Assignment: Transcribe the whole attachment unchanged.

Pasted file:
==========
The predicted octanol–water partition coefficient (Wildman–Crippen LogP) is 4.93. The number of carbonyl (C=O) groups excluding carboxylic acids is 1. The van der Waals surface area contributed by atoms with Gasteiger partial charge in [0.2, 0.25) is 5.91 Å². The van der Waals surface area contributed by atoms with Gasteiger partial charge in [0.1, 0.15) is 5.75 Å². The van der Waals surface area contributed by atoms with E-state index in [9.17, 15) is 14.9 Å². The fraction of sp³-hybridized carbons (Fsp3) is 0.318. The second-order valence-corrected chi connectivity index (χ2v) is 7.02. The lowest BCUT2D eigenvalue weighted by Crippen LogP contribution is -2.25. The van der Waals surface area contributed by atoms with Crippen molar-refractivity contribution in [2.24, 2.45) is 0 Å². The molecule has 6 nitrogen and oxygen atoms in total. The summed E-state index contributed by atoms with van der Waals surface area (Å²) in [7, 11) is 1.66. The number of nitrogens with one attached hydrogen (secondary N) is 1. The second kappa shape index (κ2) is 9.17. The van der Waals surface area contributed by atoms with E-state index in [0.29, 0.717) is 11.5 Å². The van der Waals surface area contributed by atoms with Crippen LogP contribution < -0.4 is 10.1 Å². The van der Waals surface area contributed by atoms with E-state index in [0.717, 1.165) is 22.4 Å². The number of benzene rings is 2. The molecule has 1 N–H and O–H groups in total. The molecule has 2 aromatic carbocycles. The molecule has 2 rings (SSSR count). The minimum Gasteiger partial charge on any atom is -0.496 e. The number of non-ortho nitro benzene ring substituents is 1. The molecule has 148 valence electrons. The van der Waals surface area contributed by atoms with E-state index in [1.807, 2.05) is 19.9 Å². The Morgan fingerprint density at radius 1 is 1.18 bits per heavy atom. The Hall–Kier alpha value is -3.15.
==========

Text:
The predicted octanol–water partition coefficient (Wildman–Crippen LogP) is 4.93. The number of carbonyl (C=O) groups excluding carboxylic acids is 1. The van der Waals surface area contributed by atoms with Gasteiger partial charge in [0.2, 0.25) is 5.91 Å². The van der Waals surface area contributed by atoms with Gasteiger partial charge in [0.1, 0.15) is 5.75 Å². The van der Waals surface area contributed by atoms with E-state index in [9.17, 15) is 14.9 Å². The fraction of sp³-hybridized carbons (Fsp3) is 0.318. The second-order valence-corrected chi connectivity index (χ2v) is 7.02. The lowest BCUT2D eigenvalue weighted by Crippen LogP contribution is -2.25. The van der Waals surface area contributed by atoms with Crippen molar-refractivity contribution in [2.24, 2.45) is 0 Å². The molecule has 6 nitrogen and oxygen atoms in total. The summed E-state index contributed by atoms with van der Waals surface area (Å²) in [7, 11) is 1.66. The number of nitrogens with one attached hydrogen (secondary N) is 1. The second kappa shape index (κ2) is 9.17. The van der Waals surface area contributed by atoms with E-state index in [0.29, 0.717) is 11.5 Å². The van der Waals surface area contributed by atoms with Crippen LogP contribution < -0.4 is 10.1 Å². The van der Waals surface area contributed by atoms with E-state index in [0.717, 1.165) is 22.4 Å². The number of benzene rings is 2. The molecule has 1 N–H and O–H groups in total. The molecule has 2 aromatic carbocycles. The molecule has 2 rings (SSSR count). The minimum Gasteiger partial charge on any atom is -0.496 e. The number of non-ortho nitro benzene ring substituents is 1. The molecule has 148 valence electrons. The van der Waals surface area contributed by atoms with E-state index in [1.807, 2.05) is 19.9 Å². The Morgan fingerprint density at radius 1 is 1.18 bits per heavy atom. The Hall–Kier alpha value is -3.15.